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state of the prostate

The most common cancer and the No. 2 killer among American men has finally become a hot topic.


Harry Belafonte is coming to Orange County in April. To sing? No, to talk about his prostate cancer.

Michael Milken lectured here in August, but his topic was not junk bonds. He talked about his prostate cancer.

Sen. Barbara Boxer dropped by in January. She doesn't even have a prostate gland, but prostate cancer was what she wanted to talk about.

After generations of being an unfit topic for polite conversation, this disease, the most common cancer and the No. 2 killer among American men, has finally become a hot topic. Now public figures are lining up to give their first-person accounts.

"For 30 years, no one ever called me about this," says Donald F. Coffey, a professor of urology at Johns Hopkins University and one of the world's foremost authorities on the prostate.

"The first major meeting on prostate cancer was held in 1963," Coffey says. "The next one wasn't until 1970. Can you believe that? And now there's meetings every hour on the hour."

Women, complaining that a male-dominated medical establishment had shortchanged them, rallied a decade ago and demanded more research into breast cancer. Now they are reaping the rewards--more sophisticated diagnosis, improved treatment and ongoing research into possible cures.

But if men were in charge all this time, why weren't they funding research into the cancer that half of them have by age 60? It kills as many men as breast cancer kills women, yet until recently research grants were virtually nonexistent.

"Males just didn't like to discuss that they have prostate problems," Coffey says. "I have no idea why, but I think it's for the same reason that males won't stop and get directions when they're lost. It's got something to do with male ego or macho, whatever you want to call it."

We can make some good guesses, however.

Prostate cancer has been diagnosed mainly in the elderly. Therefore, having prostate cancer confirmed you were old.

Treating prostate cancer meant you ran a risk of becoming incontinent. Only babies wet their pants.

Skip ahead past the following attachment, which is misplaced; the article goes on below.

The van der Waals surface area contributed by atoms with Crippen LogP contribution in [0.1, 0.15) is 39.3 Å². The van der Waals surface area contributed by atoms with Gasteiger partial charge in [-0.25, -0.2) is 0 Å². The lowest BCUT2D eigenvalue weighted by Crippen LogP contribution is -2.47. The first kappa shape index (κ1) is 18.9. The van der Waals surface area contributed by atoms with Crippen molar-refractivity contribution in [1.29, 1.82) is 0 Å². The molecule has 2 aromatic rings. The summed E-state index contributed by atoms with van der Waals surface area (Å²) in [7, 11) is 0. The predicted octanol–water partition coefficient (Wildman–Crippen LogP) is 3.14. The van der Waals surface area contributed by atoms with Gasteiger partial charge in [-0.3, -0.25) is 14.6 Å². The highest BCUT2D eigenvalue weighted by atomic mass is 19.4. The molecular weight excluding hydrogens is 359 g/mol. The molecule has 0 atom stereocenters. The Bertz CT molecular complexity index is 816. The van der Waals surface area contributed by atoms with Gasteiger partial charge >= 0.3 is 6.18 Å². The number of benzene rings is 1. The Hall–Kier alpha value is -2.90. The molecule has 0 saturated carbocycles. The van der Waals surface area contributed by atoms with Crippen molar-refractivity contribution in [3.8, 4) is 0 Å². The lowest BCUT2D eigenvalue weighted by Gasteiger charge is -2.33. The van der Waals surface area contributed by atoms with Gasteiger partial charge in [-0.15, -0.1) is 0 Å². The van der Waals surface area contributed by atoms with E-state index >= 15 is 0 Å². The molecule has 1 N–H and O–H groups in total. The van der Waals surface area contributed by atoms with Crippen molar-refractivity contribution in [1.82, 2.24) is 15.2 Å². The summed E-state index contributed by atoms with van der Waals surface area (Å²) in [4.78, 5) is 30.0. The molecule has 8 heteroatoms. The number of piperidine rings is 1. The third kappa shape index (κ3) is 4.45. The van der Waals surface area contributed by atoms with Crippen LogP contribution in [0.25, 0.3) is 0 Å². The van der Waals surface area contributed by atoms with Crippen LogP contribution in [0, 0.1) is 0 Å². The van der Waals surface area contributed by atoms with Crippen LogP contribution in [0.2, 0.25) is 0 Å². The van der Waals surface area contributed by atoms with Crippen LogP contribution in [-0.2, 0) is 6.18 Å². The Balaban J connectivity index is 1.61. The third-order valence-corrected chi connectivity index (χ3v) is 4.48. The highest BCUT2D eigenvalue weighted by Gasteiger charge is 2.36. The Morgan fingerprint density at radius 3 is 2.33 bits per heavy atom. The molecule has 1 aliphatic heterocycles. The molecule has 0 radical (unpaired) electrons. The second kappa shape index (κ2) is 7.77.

And treating prostate cancer often left the man impotent. Enough said.

Beliefs have changed since then. Researchers now think prostate cancer starts early in a man's life, perhaps in the 20s, and usually grows so slowly that many more men die with prostate cancer than die of it.

Improved treatment has greatly reduced incontinence and impotence.

And a blood test, though imperfect, now can warn of prostate cancer much earlier than before.

Now the American Cancer Society in California has enlisted boxer George Foreman to strike a manly pose on posters and proclaim, "Real men get it checked."

But get it checked and what happens? You discover that among reputable physicians and researchers, there is disagreement over virtually everything about prostate cancer.

The blood test gives a lot of false alarms and usually fails to detect the smaller cancers.

If you do have cancer, it may be threatening your life. But it may be growing so slowly you'll die of boredom before you have any cancer symptoms.

Surgery and/or radiation may save your life. Or they may leave you incontinent and impotent when treatment was unnecessary.

There is even disagreement about whether you should be tested at all. Some believe the psychological wear and tear of a prostate cancer diagnosis is worse than the threat from the disease itself.

Patients looking for definitive answers find that there are none. Many physicians instead give a patient an education about alternatives, then hand the decision back to him. You decide what to do.

"The side effects of treatment may be serious--that's the issue," says Dr. Thomas A. Ahlering, a surgeon and chief of urology at the UC Irvine College of Medicine. He has performed about 200 prostate surgeries and is in charge of training resident urologists at UCI.

"You've got this long period before this cancer really becomes a problem to you," says Ahlering. "You have to prioritize. The psychological factor is a very important factor."

Dr. Harmon Eyer, chief medical officer of the American Cancer Society, says he considers prostate cancer "the most complex cancer problem the nation is facing.

"It's a very poorly understood issue of cause, screening, treatment. All of these things the public are poorly informed about."


The cause of all this trouble is a golf ball-size gland in the male abdomen. It lies near the bladder, where urine is stored, and near the seminal vesicles, where semen is stored. The urethra--the tube that carries both urine and semen out of the body--runs right through the prostate.

Until the 1970s, researchers were unsure of the prostate's role. Now it's generally agreed that the prostate is assigned the care and feeding of sperm.

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